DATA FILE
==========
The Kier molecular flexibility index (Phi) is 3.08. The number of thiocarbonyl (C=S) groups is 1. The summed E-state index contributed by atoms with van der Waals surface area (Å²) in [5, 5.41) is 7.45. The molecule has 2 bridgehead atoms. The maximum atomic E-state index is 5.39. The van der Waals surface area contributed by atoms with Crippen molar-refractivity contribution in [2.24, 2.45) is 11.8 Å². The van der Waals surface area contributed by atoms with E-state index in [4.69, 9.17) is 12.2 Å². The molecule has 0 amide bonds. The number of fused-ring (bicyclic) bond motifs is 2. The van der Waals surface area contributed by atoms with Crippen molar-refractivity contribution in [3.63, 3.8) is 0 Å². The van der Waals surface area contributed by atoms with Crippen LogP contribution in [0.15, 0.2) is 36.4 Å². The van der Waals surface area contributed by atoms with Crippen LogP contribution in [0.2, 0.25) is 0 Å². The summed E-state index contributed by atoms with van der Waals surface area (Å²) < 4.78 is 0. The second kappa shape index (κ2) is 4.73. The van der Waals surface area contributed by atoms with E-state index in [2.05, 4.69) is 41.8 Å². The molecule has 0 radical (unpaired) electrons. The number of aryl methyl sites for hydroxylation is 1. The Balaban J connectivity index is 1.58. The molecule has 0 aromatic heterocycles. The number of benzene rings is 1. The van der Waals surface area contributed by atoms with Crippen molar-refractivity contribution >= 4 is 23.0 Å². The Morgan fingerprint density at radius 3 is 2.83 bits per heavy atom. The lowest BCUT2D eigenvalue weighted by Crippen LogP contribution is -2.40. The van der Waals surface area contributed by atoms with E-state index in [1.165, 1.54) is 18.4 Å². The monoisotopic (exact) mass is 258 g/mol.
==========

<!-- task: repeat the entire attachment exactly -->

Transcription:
The Kier molecular flexibility index (Phi) is 3.08. The number of thiocarbonyl (C=S) groups is 1. The summed E-state index contributed by atoms with van der Waals surface area (Å²) in [5, 5.41) is 7.45. The molecule has 2 bridgehead atoms. The maximum atomic E-state index is 5.39. The van der Waals surface area contributed by atoms with Crippen molar-refractivity contribution in [2.24, 2.45) is 11.8 Å². The van der Waals surface area contributed by atoms with E-state index in [4.69, 9.17) is 12.2 Å². The molecule has 0 amide bonds. The number of fused-ring (bicyclic) bond motifs is 2. The van der Waals surface area contributed by atoms with Crippen molar-refractivity contribution in [3.63, 3.8) is 0 Å². The van der Waals surface area contributed by atoms with Crippen LogP contribution in [0.15, 0.2) is 36.4 Å². The van der Waals surface area contributed by atoms with Crippen LogP contribution in [0.2, 0.25) is 0 Å². The summed E-state index contributed by atoms with van der Waals surface area (Å²) < 4.78 is 0. The second kappa shape index (κ2) is 4.73. The van der Waals surface area contributed by atoms with E-state index in [2.05, 4.69) is 41.8 Å². The molecule has 0 radical (unpaired) electrons. The number of aryl methyl sites for hydroxylation is 1. The Balaban J connectivity index is 1.58. The molecule has 0 aromatic heterocycles. The number of benzene rings is 1. The van der Waals surface area contributed by atoms with Crippen molar-refractivity contribution >= 4 is 23.0 Å². The Morgan fingerprint density at radius 3 is 2.83 bits per heavy atom. The lowest BCUT2D eigenvalue weighted by Crippen LogP contribution is -2.40. The van der Waals surface area contributed by atoms with E-state index in [1.165, 1.54) is 18.4 Å². The monoisotopic (exact) mass is 258 g/mol.